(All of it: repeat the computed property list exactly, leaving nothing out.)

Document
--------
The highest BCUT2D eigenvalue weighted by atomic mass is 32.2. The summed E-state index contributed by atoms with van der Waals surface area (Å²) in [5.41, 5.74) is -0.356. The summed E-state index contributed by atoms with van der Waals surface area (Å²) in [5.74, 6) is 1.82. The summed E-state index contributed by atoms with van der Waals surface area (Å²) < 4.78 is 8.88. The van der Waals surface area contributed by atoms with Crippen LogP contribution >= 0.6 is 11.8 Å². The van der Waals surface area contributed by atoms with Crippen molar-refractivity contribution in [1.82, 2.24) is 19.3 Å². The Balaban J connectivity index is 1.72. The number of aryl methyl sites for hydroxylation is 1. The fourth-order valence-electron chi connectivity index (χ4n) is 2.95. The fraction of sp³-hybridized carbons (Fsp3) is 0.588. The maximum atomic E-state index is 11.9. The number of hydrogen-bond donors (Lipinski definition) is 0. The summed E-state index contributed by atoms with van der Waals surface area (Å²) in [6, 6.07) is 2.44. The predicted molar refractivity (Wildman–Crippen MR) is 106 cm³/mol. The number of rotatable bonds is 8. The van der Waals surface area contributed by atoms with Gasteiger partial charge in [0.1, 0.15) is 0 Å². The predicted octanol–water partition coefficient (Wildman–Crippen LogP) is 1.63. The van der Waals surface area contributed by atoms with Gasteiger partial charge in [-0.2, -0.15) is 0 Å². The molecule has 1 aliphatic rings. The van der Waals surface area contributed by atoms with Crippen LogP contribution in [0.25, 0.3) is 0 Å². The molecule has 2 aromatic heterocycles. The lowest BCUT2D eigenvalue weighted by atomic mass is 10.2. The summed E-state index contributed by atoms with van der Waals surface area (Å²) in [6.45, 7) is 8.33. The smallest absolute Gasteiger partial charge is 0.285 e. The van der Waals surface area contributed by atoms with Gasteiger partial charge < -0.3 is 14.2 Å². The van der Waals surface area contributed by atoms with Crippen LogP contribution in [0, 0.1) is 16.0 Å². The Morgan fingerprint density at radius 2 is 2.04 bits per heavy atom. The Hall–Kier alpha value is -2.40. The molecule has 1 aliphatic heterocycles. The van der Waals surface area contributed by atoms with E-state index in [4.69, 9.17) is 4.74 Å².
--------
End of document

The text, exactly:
The highest BCUT2D eigenvalue weighted by atomic mass is 32.2. The summed E-state index contributed by atoms with van der Waals surface area (Å²) in [5.41, 5.74) is -0.356. The summed E-state index contributed by atoms with van der Waals surface area (Å²) in [5.74, 6) is 1.82. The summed E-state index contributed by atoms with van der Waals surface area (Å²) < 4.78 is 8.88. The van der Waals surface area contributed by atoms with Crippen LogP contribution >= 0.6 is 11.8 Å². The van der Waals surface area contributed by atoms with Crippen molar-refractivity contribution in [1.82, 2.24) is 19.3 Å². The Balaban J connectivity index is 1.72. The number of aryl methyl sites for hydroxylation is 1. The fourth-order valence-electron chi connectivity index (χ4n) is 2.95. The fraction of sp³-hybridized carbons (Fsp3) is 0.588. The maximum atomic E-state index is 11.9. The number of hydrogen-bond donors (Lipinski definition) is 0. The summed E-state index contributed by atoms with van der Waals surface area (Å²) in [6, 6.07) is 2.44. The predicted molar refractivity (Wildman–Crippen MR) is 106 cm³/mol. The number of rotatable bonds is 8. The van der Waals surface area contributed by atoms with Gasteiger partial charge in [0.1, 0.15) is 0 Å². The predicted octanol–water partition coefficient (Wildman–Crippen LogP) is 1.63. The van der Waals surface area contributed by atoms with Gasteiger partial charge in [-0.2, -0.15) is 0 Å². The molecule has 1 aliphatic rings. The van der Waals surface area contributed by atoms with Crippen LogP contribution in [0.25, 0.3) is 0 Å². The molecule has 2 aromatic heterocycles. The lowest BCUT2D eigenvalue weighted by atomic mass is 10.2. The summed E-state index contributed by atoms with van der Waals surface area (Å²) in [6.45, 7) is 8.33. The smallest absolute Gasteiger partial charge is 0.285 e. The van der Waals surface area contributed by atoms with Gasteiger partial charge < -0.3 is 14.2 Å². The van der Waals surface area contributed by atoms with Crippen LogP contribution in [0, 0.1) is 16.0 Å². The Morgan fingerprint density at radius 2 is 2.04 bits per heavy atom. The Hall–Kier alpha value is -2.40. The molecule has 1 aliphatic heterocycles. The van der Waals surface area contributed by atoms with E-state index in [4.69, 9.17) is 4.74 Å².